X factor for Ottawa: Lead guard Josh Gibson-Bascombe has Josh Wright to divert defenders' attention out on the wing. Gibson-Bascombe was nails in Ottawa's regular-season wins in '06-07, but the Ravens have treated him to some long nights since: Two-for-15 in the '08 OUA East final; 3-of-11 in the 2007 Final 8 semi and 5-of-16 in the OUA East final that season.
Rob Saunders is Carleton's best perimeter defender and fifth-year wing Stu Turnbull can play physically. One matchup question for Carleton is who takes 6-foot-5 Gee-Gees freshman forward Warren Ward (10.1 ppg, 4.3 rpg), who's quick off the bounce and can shoot the three. He's the type of player whom the since-graduated Manny Jean-Marie used to take.
X factor for Carleton: When they're going to make their run, enough said. It usually comes in the second or third quarter. A couple turnovers on defence, some tic-tac-toe ball movement to get them a look at a three, and they're off.
It goes without saying that Ottawa's best big, Dax Dessureault, can't afford foul trouble; he's the only one strong and savvy enough to stay with Aaron Doornekamp. He picked up two early in last year's Classic and Carleton went on a game-turning 19-5 run, with Doornekamp tallying 20 points and 10 rebounds on the night.
Ottawa's bench: Ottawa will work in 6-foot-3 guard Donnie Gibson, a 47% three-point shooter. Nemanja Baletic (7.0 ppg, 4.3 rpg), who's a bit of 'tweener at either the 4 or 5 spot, gives them good minutes. He'll be on standby, since power forward David Labentowicz tweaked his back and was held out of the last two games.
Carleton's bench: Coach Dave Smart's first two options off the bench are 6-foot-6 Cole Hobin and 6-foot-4 Elliott Thompson, both in their second season. In Smart's system, players tend to be brought along slowly until one day they just blossom.
So ... prediction? Gut says Carleton by five points.
Here's the recent history of the rivalry:
- March 1, 2008: Carleton 75, Ottawa 56 (OUA East final) — The Ravens wrote the story of this one in the third quarter, putting together 10-0 and 10-3 runs to stretch out a one-point halftime lead. Doornekamp had 19 for Carleton,
- Feb. 16, 2008: Carleton 75, Ottawa 73 — Gee-Gees coach Dave DeAveiro probably did one of his best coaching jobs getting a young, nicked-up team to within a game of the CIS Final 8 last season, where it lost to Brock in the play-in game (and now you know the rest of the story).
Ottawa was written off, but with four players accounting for virtually all their offence, including Gibson with 15 points (three threes among them), they hung in. Turnbull went off for a 27-point, 12-rebound, six-steal night, as Gibson-Bascombe sat out with a knee injury.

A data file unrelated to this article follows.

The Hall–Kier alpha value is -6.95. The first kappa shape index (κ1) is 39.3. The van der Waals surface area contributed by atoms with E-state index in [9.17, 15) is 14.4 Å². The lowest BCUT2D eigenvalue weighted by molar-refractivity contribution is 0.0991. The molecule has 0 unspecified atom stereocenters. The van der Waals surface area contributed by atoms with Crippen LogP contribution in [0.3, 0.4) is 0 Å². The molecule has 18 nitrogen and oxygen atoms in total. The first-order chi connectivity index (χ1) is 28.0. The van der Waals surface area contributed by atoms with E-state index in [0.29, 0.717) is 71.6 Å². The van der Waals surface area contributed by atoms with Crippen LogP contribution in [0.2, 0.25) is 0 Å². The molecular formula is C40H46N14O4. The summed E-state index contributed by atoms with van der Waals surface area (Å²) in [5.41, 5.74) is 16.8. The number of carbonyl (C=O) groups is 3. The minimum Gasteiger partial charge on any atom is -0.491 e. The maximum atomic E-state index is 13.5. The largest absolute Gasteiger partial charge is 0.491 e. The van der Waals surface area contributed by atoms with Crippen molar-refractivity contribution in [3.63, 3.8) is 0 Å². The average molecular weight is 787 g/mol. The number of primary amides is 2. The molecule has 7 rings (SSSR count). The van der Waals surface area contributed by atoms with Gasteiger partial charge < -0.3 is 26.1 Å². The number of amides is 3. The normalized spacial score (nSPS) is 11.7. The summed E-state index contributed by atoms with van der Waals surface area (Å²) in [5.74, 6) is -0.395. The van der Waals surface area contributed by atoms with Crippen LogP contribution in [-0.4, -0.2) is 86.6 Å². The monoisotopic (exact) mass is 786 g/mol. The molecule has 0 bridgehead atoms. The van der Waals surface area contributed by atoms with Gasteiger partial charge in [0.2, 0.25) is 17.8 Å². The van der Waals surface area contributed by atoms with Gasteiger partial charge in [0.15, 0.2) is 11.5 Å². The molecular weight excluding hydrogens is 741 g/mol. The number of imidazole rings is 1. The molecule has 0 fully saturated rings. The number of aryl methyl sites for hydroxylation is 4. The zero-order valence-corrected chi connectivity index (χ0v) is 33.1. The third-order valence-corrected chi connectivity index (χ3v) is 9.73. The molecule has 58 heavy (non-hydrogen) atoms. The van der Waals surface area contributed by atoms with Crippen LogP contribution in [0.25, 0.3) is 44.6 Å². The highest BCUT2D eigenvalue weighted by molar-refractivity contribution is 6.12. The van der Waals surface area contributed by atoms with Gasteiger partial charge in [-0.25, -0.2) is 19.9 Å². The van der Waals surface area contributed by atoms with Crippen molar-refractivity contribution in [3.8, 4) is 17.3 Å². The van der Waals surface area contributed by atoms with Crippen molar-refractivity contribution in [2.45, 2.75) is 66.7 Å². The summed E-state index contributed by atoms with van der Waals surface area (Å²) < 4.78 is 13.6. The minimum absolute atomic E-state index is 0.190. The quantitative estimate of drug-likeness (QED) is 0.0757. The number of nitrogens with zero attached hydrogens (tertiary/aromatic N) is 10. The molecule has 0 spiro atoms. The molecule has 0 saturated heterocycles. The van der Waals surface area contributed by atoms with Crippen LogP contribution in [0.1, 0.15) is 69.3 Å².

- Jan. 27, 2008: Carleton 70, Ottawa 66 (Capital Hoops Classic) — Ottawa started well, but Dessureault and Labentowicz each got in foul trouble, and Carleton got control of the game.
- March 3, 2007: Carleton 65, Ottawa 63 (OUA East final) — Both teams shot in the mid-30s, as it was a grind all night. Carleton, which has always been good at getting to the foul line, took 32 free throws to Ottawa's 12, which made the difference on a night when every basket was hard-won.
- Feb. 18, 2007: Ottawa 77, Carleton 71 — The Gee-Gees led almost wire-to-wire, with Gibson-Bascombe scoring 19 points as Ottawa put up an effective field-goal percentage of 54.6 and held off Carleton in the final minutes. The current Ottawa team has a good sixth man in Gibson; on that night, their sixth man, Curtis Shakespeare, had 21 points.
- Jan. 23, 2007: Ottawa 64, Carleton 62 — The first Capital Hoops Classic cemented JGB as the go-to Gee-Gee. The then-sophomore, who missed both '05-06 regular-season games vs. Carleton due to a wrist injury, hit a game-winning jumper from the elbow with less than five seconds to go. The shot mooted a great comeback by Carleton, who were down 12 with 16 minutes to play and by six with two minutes left.
Gibson-Bascombe was man of the match for Ottawa. It's less remembered that Turnbull had one of his first great games and helped bring Carleton back in the closing minutes. He also played with fire, coming up with a big steal when he was playing with four fouls during Carleton's 6-0 run that prefaced Gibson-Bascombe's late heroics.
Someone will step up like that tonight.
- Carleton, under second-year coach Taffe Charles, seems to have been made over in the image of the men's team: Defence, rebounding and three-point shootings.
The Ravens lead the CIS in scoring (52.0 ppg) and field-goal (32.5%) defence. They are the only team in the OUA to have made at least 100 threes (wing Kelly Killoran, with 34, has accounted for exactly one-third of their total). They do the new math, trying to score by threes instead of ones and twos.
Ines Jelic and Tanya Perry tend to be everywhere on the floor. Carleton is undersized, with no regular taller than 5-foot-11, but usually come out ahead on the boards thanks to two Eastern Ontario products, Kendall McLeod and Ashleigh Cleary.
- Ottawa goes nine deep, with three second-year players, guard Emilie Morasse and 6-footers Courtney Berquist and Hannah Sunley-Paisley in the frontcourt, playing major roles. They have four fourth- or fifth-year players with Kaitlin Long, Katie Laurie and Kyrie Love and guard Allison Forbes.
Like Charles, first-year Ottawa coach Andy Sparks makes his teams all about defence, although Ottawa's more likely to put up a total in the 70s.
- Carleton is coming off a last-second loss to Queen's on an extremely weird play. It does no good to speculate how or even if that affects them tonight. They'll have the answer by 7:45 p.m.
- The OUA East will be decided the Feb. 6-7 weekend when Carleton and Ottawa visit Toronto. Even the loser tonight will still be alive if they run the table and get the split with U of T, or if the Blues get upset (mostly likely by Queen's).